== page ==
Hofeller drew thousands of maps in his life—thousands of permutations of state maps drawn and redrawn to find all the ways that Republicans could gain electoral advantages without violating the letter of the Voting Rights Act. When he died, Republicans had no idea that he had saved those maps on hard drives. They also had no idea that Hofeller’s daughter would discover those hard drives—and then turn them over to Common Cause, a government accountability group. When Common Cause went through his files, they found a trove of prepared maps for redistricting Republican-controlled states such as Texas and North Carolina.

The files, along with Hofeller’s notes, serve as a smoking gun of the Republicans’ concerted effort to draw new districts that nominally meet the criteria of the Voting Rights Act but functionally give “Republicans and non-Hispanic whites” an electoral advantage as a nationwide minority.

A key aspect of his plan was that Republican-controlled states would be allowed to count their population based on voting-age population instead of total population, because blacks and, particularly, Hispanics tend to have more children than whites at this time.

Stacey Abrams Was Robbed

The white men who run most of the elections in Georgia were never going to let a black woman become governor. Or, like their colleagues in Florida, any African American. But especially Stacey Abrams, a smart (Yale Law School) young woman of color who had been a highly effective legislator in the Georgia General Assembly.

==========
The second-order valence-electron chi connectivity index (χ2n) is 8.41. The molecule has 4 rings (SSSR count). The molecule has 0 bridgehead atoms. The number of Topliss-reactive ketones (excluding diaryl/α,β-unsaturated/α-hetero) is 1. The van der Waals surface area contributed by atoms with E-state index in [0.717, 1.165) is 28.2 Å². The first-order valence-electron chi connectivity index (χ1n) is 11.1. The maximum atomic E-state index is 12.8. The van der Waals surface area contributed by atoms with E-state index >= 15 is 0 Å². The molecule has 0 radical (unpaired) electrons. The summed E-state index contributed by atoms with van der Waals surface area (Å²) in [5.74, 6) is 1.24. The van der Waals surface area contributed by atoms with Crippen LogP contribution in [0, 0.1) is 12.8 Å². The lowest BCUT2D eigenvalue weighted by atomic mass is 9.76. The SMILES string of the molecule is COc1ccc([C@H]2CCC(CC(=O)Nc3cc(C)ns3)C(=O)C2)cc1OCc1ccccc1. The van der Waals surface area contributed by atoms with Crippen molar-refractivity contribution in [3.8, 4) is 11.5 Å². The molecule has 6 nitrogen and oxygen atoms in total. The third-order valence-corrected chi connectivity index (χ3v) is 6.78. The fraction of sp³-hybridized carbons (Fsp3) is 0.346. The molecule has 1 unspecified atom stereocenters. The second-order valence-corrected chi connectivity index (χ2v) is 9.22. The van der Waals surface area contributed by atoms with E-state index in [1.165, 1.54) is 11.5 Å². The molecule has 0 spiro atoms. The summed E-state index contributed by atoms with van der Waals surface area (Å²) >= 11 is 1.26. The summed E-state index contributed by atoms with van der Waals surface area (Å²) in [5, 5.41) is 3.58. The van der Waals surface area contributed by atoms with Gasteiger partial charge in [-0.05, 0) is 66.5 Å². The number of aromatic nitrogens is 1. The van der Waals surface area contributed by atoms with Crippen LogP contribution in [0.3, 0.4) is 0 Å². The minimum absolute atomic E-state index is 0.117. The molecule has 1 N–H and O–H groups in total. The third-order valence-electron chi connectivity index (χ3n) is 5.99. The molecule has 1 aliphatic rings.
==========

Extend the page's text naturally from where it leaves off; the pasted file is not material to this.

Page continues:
There’s history here. In 1867, a total of 33 black men were sent to the Georgia Constitutional Convention (to help write a new, post–Civil War, non-slave-state constitution for the state), where they promptly introduced provisions calling for free public school for black children, the right of black men to serve on juries overseeing cases involving white defendants, and doing away with debtors’ prisons in the state. None made it into the constitution.

The following year, 32 black men were elected to that state’s General Assembly, where they introduced legislation banning racial discrimination on public transportation, protecting black laborers from abuse, and ensuring “the protection of [black] citizens’ rights.”

Within a few months, the white men of Georgia’s legislature had unseated their black colleagues, an event that reverberated all the way to Washington, DC, where unionist Republicans charged that this was proof that Georgia was still not politically reconstructed after the war.